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Nursing students Sara Bandish of Moorestown, N.J., and Crystal Gilmore-Hope of Rock Hill with one of the College of Nursing’s new state-of-the-art manikins, for use in the college’s Clinical Simulation Lab.
Nursing students Sara Bandish (left) and Crystal Gilmore-Hope with a 'patient.'

College of Nursing's CSL uses high-tech 'patients'

The University of South Carolina’s College of Nursing has opened the door to a new group of patients who are helping students learn routine procedures and special skills for patient care before their training moves to hospitals and clinic settings.

The patients also are helping nursing students develop their abilities to prioritize care and make sound, rapid decisions.

For example, a patient declares, “I feel like I could die.”

The desperate-sounding voice of the patient would grab attention in any ER or on any hospital floor. But in the Clinical Simulation Lab (CSL) at the College of Nursing, it’s a high-fidelity manikin uttering this phrase, and “he” is getting a great deal of attention from students and faculty.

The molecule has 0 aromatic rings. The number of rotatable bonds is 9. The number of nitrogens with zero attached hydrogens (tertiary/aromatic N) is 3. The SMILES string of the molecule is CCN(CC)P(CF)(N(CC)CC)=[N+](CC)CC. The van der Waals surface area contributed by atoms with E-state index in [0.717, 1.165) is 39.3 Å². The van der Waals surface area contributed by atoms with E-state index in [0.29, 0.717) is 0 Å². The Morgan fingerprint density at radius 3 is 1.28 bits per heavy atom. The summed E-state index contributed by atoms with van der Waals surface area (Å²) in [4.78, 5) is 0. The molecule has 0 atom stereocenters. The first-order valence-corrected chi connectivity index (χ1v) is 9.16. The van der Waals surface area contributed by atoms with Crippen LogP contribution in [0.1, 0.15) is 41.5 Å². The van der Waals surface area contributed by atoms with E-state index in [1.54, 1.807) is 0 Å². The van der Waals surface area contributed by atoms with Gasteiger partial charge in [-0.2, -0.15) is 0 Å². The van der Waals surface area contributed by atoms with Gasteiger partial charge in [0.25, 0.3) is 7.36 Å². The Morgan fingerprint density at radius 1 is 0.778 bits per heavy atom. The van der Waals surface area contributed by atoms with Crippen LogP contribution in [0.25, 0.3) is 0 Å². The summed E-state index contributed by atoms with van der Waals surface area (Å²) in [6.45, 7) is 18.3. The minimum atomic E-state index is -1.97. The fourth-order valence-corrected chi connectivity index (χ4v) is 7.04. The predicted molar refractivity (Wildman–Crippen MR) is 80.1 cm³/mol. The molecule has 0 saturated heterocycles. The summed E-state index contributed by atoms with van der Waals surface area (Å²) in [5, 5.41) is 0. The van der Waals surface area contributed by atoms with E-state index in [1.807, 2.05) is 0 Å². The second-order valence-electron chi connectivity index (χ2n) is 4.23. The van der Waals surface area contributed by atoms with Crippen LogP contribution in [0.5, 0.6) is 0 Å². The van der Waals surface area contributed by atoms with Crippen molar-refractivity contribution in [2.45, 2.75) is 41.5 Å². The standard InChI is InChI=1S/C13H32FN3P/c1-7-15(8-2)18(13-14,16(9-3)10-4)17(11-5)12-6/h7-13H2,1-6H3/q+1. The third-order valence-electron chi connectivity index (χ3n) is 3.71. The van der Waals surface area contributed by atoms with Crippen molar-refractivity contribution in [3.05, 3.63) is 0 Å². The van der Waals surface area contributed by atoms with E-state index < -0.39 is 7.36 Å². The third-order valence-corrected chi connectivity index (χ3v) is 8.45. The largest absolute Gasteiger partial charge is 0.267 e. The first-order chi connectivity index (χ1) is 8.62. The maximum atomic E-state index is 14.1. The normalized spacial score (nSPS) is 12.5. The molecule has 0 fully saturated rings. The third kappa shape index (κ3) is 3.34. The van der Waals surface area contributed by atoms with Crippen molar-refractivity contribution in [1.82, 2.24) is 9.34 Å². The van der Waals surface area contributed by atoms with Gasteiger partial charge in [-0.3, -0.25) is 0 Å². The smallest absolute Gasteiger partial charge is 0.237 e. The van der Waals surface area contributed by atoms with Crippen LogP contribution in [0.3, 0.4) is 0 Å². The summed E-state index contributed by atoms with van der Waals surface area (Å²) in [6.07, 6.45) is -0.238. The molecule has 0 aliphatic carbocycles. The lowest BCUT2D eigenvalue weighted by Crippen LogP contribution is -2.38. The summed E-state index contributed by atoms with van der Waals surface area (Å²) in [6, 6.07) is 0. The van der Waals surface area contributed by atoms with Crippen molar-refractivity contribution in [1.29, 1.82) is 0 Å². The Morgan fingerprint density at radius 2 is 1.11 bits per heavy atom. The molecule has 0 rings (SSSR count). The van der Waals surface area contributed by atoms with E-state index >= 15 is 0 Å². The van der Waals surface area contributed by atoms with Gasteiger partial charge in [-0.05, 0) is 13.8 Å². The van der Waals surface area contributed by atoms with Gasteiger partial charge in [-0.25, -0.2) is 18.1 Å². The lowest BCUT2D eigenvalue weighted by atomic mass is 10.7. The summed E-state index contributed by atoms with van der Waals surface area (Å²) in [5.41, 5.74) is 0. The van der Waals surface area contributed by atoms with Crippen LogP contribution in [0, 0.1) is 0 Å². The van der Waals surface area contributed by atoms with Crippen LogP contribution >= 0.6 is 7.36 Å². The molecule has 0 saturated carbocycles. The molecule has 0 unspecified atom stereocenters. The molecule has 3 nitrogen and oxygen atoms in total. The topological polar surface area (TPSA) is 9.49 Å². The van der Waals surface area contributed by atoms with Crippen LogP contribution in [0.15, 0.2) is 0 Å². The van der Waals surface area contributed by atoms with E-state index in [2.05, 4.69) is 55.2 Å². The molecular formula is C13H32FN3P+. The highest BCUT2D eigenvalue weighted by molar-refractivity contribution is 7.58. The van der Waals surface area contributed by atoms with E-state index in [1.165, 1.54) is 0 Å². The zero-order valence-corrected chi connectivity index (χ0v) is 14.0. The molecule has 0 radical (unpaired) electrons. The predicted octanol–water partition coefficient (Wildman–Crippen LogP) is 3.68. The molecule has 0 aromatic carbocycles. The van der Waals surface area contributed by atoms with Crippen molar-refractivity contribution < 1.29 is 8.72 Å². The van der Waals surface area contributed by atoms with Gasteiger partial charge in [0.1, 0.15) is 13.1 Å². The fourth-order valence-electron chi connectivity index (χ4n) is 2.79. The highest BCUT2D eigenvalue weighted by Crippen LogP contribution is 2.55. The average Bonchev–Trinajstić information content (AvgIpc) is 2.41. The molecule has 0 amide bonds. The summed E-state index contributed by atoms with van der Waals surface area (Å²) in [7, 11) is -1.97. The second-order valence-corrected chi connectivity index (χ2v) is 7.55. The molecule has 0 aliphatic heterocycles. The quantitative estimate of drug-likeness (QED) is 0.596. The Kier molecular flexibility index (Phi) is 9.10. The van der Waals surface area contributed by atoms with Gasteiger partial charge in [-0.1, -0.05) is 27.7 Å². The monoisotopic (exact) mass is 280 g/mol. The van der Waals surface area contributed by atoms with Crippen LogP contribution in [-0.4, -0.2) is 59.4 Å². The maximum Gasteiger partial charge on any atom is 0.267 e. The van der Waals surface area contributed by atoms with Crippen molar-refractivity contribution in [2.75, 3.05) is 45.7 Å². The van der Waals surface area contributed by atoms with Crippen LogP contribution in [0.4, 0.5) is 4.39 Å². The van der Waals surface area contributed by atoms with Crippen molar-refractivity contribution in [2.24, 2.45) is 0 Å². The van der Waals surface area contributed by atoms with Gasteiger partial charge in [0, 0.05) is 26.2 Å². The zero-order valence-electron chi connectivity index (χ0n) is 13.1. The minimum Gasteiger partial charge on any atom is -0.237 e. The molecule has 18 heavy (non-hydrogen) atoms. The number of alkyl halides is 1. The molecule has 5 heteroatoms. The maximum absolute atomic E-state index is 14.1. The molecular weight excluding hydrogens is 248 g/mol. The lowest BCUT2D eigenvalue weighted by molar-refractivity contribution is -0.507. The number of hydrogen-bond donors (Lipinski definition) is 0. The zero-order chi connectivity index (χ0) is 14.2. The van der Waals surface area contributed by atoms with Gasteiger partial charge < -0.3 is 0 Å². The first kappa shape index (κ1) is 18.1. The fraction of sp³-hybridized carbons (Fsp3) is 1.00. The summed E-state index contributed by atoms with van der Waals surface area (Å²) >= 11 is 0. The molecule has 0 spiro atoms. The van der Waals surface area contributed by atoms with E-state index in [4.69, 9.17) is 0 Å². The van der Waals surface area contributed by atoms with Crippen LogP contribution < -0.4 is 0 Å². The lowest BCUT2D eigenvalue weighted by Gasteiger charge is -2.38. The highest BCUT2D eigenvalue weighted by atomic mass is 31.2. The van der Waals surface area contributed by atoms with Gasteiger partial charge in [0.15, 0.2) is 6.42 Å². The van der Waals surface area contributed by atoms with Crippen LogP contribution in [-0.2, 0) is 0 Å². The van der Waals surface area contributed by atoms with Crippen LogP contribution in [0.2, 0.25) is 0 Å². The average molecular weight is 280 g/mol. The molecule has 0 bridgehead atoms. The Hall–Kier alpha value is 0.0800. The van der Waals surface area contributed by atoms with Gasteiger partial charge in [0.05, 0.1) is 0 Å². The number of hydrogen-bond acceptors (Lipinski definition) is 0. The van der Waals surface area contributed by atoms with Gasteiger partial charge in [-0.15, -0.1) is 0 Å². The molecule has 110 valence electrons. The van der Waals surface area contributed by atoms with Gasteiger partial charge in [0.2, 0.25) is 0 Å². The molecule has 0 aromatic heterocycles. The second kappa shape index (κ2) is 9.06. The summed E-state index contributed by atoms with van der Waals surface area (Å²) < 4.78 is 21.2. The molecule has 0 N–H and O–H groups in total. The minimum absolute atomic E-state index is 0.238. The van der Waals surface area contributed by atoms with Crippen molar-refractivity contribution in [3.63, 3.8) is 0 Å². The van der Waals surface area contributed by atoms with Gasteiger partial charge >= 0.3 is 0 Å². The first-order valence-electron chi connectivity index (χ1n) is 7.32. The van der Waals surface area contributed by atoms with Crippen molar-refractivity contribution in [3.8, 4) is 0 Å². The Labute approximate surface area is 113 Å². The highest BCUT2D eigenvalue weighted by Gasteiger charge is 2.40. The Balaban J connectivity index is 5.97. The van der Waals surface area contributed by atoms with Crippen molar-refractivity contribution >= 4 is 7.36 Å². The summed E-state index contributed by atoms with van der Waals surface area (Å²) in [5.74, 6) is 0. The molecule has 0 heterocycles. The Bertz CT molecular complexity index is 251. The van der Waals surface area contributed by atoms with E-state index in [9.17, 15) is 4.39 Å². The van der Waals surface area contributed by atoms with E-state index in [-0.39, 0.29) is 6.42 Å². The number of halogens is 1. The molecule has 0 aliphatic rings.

The CSL manikins are malleable and can be programmed to have myriad health problems. The student interaction with these lifelike “patients” helps students develop critical-thinking skills and hone their adeptness handling routine procedures – shots, problem identification and intervention and taking blood pressure – that can intimidate new nurses. As students progress through the program, the clinical scenarios increase in complexity as well therefore, serving the students at all educational levels.

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